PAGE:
Obtaining accurate measures of personal exposure and, more importantly, absorbed dose, for particulate air pollution is inherently difficult. This is due to the substantial spatial and temporal variation in pollutant levels, coupled with the fact that people constantly move between different microenvironments. Thus, traditional fixed site monitors fail to capture the full variability in exposures experiences by individuals. While active personal monitors are effective in accurately monitoring personal exposures, it is impractical and cost prohibitive to implement active personal monitoring on a large scale. Furthermore, external personal monitors fail to account for substantial differences in ventilation volume, and hence inhaled dose, due to physical exertion. An alternative approach to exposure assessment, which addresses many of the limitations noted above is biomonitoring. Biomonitoring of exposure to particulate air pollution involves measurement of PM-derived chemicals in biological media such as human urine, blood, or hair, and the chemical so monitored is called a biomarker.

A suitable biomarker for specific PM sources should possess the following characteristics:

  1. It should be uniquely derived from the exposure of interest.
  2. It should be relatively abundant, such that ambient exposure levels generate sufficiently high biomarker levels to be measured reproducibly.
  3. The parent marker should be chemically stable in the environment, and the compound (or its metabolites) should be chemically stable in biological samples.
  4. The excretion kinetics in the media of interest (e.g. urine, blood etc) should be suited to the exposures and/or health endpoints of interest.

Biomarker for woodsmoke exposures:
Three classess of chemicals have been proposed as biomarkers for woodsmoke, PAHs, levoglucosan and methoxyphenols have all been proposed as biomarkers for woodsmoke exposure (Dills,'01; Dorland,'86; Feunekes,'97; Rothman,'93).
Feunekes et al. measured 1-hydroxypyrene in urine from firefighters. (Feunekes,'97) They reported a positive association between urinary 1-hydroxypyrene and smoke exposure. In contrast, Rothman et al reported no association between PAH-DNA adducts in peripheral blood from wildland firefighters, and smoke exposures. (Rothman,'93) PAHs are by no means specific to woodsmoke; they are a component of incomplete combustion and are present in a variety of PM sources including vehicle exhaust, gas and coal combustion and cooking fumes (Rogge,'91; '93; Schauer,'99). Furthermore, for non-occupationally exposed non-smokers, the major portion of PAH dose is taken up through the diet (Chuang,'99; Vyskocil,'00). Therefore, PAH biomarkers in urine or blood are only likely to be associated with PM exposures when woodsmoke exposures are very high, such as occupational exposures.

There is one report describing measurement of levoglucosan in human urine (Dorland,'86). Dorland et al used an approach combining TLC and GC/MS, and reported 0 to 0.8 mg levoglucosan per mL of urine. This finding should be replicated using modern techniques combining high resolution chromatography and mass spectrometry as the analytical methods used in the original study have limited specificity. The upper range of the urinary levoglucosan levels reported by Dorland et al are higher than would be achieved from inhalational exposure to woodsmoke at ambient levels, and the possibility exists of a substantial dietary contribution of levoglucosan from caramelized sugars.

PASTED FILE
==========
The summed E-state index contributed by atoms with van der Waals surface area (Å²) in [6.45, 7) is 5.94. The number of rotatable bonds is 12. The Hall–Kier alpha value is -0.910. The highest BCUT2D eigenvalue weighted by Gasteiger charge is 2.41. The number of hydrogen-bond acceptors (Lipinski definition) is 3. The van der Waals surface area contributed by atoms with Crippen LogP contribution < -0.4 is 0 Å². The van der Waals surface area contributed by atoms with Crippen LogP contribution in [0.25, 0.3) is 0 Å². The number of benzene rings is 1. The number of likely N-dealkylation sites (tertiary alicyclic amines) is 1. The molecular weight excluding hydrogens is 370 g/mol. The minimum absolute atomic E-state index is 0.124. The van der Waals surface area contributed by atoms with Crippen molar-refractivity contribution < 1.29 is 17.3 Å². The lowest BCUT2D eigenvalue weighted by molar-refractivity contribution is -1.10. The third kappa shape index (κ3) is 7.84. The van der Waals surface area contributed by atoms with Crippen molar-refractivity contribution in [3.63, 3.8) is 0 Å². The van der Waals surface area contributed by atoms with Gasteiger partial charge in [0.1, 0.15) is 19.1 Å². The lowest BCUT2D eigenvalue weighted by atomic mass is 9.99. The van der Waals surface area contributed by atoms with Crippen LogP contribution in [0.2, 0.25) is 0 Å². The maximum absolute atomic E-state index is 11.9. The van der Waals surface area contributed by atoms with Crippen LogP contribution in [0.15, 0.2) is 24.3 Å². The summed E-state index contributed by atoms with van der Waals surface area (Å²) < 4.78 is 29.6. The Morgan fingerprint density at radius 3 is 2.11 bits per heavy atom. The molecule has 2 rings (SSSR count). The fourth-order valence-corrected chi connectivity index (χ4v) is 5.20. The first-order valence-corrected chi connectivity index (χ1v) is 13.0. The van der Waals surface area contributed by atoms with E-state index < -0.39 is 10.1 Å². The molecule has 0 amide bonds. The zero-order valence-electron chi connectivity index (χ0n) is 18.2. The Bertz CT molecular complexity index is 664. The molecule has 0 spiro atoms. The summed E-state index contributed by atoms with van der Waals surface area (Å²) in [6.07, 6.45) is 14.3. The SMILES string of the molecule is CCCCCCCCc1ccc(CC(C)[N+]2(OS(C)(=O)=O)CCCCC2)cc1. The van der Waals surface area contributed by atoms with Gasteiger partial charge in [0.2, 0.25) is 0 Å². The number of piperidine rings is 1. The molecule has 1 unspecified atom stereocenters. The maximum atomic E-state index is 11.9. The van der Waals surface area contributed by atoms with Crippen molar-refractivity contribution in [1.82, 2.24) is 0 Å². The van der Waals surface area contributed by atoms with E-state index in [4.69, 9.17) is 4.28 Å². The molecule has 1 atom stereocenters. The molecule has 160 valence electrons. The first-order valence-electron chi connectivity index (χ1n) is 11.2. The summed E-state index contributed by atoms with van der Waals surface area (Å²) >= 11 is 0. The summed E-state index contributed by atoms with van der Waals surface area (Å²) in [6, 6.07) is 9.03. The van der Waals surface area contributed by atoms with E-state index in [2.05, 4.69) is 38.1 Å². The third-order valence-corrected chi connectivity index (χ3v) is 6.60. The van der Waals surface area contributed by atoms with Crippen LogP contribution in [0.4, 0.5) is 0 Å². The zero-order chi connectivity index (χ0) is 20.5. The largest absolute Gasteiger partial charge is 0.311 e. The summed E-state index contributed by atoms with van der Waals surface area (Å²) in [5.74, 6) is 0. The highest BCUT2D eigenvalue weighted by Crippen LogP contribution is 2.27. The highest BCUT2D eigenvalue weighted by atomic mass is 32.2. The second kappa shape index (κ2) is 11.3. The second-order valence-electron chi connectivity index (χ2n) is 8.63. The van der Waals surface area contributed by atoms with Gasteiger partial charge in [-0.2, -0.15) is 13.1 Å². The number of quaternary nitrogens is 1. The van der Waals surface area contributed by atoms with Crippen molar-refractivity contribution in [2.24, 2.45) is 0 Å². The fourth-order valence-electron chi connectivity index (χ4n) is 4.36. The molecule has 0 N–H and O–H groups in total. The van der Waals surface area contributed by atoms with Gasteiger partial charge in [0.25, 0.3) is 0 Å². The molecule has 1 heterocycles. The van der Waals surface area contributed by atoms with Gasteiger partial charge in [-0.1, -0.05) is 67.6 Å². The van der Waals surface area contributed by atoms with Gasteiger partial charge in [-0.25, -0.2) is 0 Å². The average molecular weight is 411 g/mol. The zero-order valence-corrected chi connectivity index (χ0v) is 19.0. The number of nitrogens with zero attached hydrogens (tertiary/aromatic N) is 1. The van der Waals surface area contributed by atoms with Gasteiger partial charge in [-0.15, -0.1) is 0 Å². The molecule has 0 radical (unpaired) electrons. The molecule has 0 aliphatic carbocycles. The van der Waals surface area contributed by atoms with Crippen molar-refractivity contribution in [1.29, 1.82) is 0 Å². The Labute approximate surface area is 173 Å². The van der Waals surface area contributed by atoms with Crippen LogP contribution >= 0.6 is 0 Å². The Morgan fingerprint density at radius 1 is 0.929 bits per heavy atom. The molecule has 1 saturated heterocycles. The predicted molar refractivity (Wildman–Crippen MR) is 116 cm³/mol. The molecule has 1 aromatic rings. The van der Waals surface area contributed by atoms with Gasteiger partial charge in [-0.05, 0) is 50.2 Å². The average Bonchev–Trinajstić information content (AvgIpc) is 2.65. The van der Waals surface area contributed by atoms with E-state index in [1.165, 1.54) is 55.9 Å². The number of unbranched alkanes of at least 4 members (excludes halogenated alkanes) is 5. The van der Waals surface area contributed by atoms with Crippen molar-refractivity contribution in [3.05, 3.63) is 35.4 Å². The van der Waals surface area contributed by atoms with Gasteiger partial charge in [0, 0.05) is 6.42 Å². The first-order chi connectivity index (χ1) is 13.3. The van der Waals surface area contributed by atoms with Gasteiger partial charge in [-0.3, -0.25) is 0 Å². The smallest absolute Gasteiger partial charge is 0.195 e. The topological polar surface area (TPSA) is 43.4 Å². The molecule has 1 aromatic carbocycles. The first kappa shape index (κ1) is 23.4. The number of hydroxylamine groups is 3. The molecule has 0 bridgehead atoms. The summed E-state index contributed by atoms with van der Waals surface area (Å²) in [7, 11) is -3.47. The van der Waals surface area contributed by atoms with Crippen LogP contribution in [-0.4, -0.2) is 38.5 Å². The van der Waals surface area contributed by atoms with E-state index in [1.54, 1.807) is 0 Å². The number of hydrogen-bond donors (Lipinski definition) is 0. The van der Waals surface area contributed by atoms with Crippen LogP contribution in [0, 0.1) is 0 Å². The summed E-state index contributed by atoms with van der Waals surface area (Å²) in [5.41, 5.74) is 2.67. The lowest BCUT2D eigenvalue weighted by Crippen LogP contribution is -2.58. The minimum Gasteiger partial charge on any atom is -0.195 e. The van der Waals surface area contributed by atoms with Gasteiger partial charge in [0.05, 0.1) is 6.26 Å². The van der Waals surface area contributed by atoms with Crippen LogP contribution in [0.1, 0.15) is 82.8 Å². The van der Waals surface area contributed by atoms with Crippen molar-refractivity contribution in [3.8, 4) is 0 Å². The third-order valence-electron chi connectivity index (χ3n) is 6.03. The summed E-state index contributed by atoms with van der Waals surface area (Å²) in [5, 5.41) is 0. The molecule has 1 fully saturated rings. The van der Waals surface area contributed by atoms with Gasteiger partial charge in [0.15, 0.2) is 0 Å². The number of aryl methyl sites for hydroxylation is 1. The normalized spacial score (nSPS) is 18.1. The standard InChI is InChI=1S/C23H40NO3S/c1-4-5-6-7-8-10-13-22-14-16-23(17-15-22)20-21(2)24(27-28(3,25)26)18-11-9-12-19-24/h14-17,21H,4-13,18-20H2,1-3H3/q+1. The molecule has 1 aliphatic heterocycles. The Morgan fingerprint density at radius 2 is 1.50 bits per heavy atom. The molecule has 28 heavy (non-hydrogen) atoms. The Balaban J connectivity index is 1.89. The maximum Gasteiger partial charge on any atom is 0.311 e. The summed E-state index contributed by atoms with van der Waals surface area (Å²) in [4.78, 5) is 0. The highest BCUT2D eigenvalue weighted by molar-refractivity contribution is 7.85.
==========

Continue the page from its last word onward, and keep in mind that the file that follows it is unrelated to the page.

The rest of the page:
Our group has described the use of methoxyphenols as potential biomarkers of woodsmoke exposure (Dills,'01). We have developed sensitive and specific methods based on GC/MS analysis for determination of approximately 12 methoxyphenols in human urine. A suite of isotopically labeled methoxyphenools are used to monitor analyte recovery in every sample. Multiple methoxyphenols are present in the urine of individuals with no known elevated exposure to woodsmoke, and a substantial increase in urinary methoxyphenol excretion was reported subsequent to inhalation of woodsmoke from a campfire (Dills,'01). It was also noted that ingestion of food items containing woodsmoke flavoring (e.g. smoked salmon) caused a substantial increase in urinary methoxyphenol excretion (Dills,'01). The utility of methoxyphenols as a biomarker for woodsmoke xposure at ambient levels was evaluated in a panel study in Seattle WA. Mutiple methoxyphenols were detected in all urine samples, and a dynamic range up to 1000-fold between lowest and highest reported concentrations was observed.

Biomarkers for diesel exposures:
Several biomarkers for diesel exhaust have been proposed, including PAH metabolites and various nitro-PAH metabolites in urine samples (short term exposure markers) and as adducts to DNA or blood proteins (longer term exposure biomarkers. (Kuusimaki,'03; Scheepers,'02; Seidel,'02; van Bekkum,'97) PAH metabolite levels in urine samples have shown an association with DE exposure in some occupational settings, (Kuusimaki,'03) however, as noted above, PAHs are not source specific tracers. Thus, for exposure to ambient levels of DE, and where substantial not DE sources of PAHs are present, urinary PAH metabolites are not likely to be useful biomarkers for DE exposure. In contrast, several nitro-arenes are unique to (or at least greatly enriched in) DE, and their urinary metabolites hold promise as sensitive and specific biomarkers of DE exposure. Urinary metabolites of 1-nitropyrene and 3-nitrobenzanthrone have been reported in subjects with known occupational exposure to DE. (Seidel,'02) Unfortunately in these studies concurrent personal PM samples were not collected so dose-response information for the nitro-PAH metabolites in human urine is not yet available. Future work with these biomarkers should involve establishing dose-response and timecourse of urinary excretion, adapting analytical methodology to permit the sensitive and specific determination of these markers in urine from non-occupationally exposed individuals, and established baseline urinary levels and variance in individual exposed to ambient DE.

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The Organic Speciation International Worskhop is sponsored by the Western Regional Air Partnership/Western Governors Association. APACE is seeking support from the US Dept. of Energy, US EPA Office of Air Quality Planning and Standards, and the National Science Foundation.